Temple University's board of trustees announced Wednesday that it will hire a chief restructuring officer for its financially beleaguered health system and would consider selling Fox Chase Cancer Center and Jeanes Hospital.

"Temple Health faces significant operational and financial challenges. More must be done to maintain a viable and sustainable health care enterprise in a highly competitive and volatile market," Temple president Richard M. Englert and Temple University Health System chief executive Larry Kaiser said in a letter to the Temple community.

Englert and Kaiser were not available for interviews.

Temple spokesman Ray Betzer said the restructuring officer, who will review operations, had not yet been hired. The university also plans to hire a financial adviser to explore options including potential asset sales. He said no information was available on whether there would be layoffs at the health system, which employs 9,808 people.

As the de facto public hospital for North Philadelphia, Temple bears a heavy load of Medicaid reimbursement, which does not come close to covering a hospital's costs. That makes it extremely difficult for Temple to stay in the black, even though it gets special state aid. That supplemental funding totaled $163 million in the year ended June 30, 2017.

Kaiser, who became the health system's CEO in 2011, pursued a strategy of developing high-end services, such as organ transplants, that bring in more revenue than do the ongoing services to the chronically ill that form the base of operations for Temple. Temple also bought Fox Chase in 2012 for $84 million as part of the effort to add more advanced services.

But it's not clear how much the high-end services at Temple University Hospital add to the bottom line.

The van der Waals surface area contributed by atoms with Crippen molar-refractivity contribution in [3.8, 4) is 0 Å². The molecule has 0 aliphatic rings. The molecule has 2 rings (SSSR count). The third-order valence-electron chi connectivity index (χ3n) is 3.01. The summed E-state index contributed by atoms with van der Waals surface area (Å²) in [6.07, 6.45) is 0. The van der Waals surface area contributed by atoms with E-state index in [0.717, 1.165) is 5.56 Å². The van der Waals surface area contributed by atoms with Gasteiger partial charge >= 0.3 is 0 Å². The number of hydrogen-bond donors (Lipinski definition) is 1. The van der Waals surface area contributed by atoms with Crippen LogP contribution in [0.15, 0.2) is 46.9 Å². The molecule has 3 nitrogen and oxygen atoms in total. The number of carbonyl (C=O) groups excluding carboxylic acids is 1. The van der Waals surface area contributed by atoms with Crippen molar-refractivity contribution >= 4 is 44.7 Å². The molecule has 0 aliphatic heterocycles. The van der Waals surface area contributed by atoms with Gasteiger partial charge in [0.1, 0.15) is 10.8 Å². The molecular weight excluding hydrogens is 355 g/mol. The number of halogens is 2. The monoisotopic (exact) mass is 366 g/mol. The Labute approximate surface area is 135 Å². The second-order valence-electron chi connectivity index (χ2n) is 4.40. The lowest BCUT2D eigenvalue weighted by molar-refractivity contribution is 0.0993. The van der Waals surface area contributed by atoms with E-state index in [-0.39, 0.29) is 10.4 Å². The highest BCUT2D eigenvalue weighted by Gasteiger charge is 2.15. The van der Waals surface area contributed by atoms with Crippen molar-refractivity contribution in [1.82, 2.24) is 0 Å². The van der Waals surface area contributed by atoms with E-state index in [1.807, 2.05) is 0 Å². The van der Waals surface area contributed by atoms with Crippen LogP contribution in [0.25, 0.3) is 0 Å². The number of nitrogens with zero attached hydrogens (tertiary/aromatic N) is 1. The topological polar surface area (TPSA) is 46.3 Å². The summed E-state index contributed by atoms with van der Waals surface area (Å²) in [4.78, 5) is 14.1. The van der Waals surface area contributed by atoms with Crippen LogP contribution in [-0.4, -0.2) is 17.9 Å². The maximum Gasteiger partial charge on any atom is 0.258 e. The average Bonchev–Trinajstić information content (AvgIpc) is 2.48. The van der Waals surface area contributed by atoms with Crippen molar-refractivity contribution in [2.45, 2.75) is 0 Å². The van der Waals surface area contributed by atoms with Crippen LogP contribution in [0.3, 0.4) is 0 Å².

In the nine months ended March 31, Temple had an operating loss of $40 million on total revenue of $1.3 billion, compared to $15 million operating on revenue of $1.26 billion the year before.

Meanwhile, Temple has remained — or been left — on the sidelines amid a hospital consolidation wave. In the most recent move affecting Temple's back yard, Thomas Jefferson University in March reached a preliminary deal to acquire Einstein Healthcare Network.

Even if Temple University's board wanted to unload the health system, it would be tough to find a taker, said Dan Grauman, CEO of Veralon, a Philadelphia health-care consulting firm.

"No one is going to buy that hospital," he said. It's an extremely difficult problem for Temple because of the disproportionate share of uninsured and Medicaid patients who rely on Temple, Grauman said.

He suggested a three-prong approach, including the sale of Fox Chase and Jeanes. A second move would be to make tough choices on clinical and research programs as Temple can't do it all, Grauman said. Finally, the city and the state are going to have to step in with more money, he said.

It is not clear how far Temple will go in restructuring its operations.

"We want to assure you that both the university and the health system are committed to ensuring that Temple remains a highly respected academic medical center that serves the region and remains a leading provider of medical care to an underserved community," the letter from Englert and Kaiser said.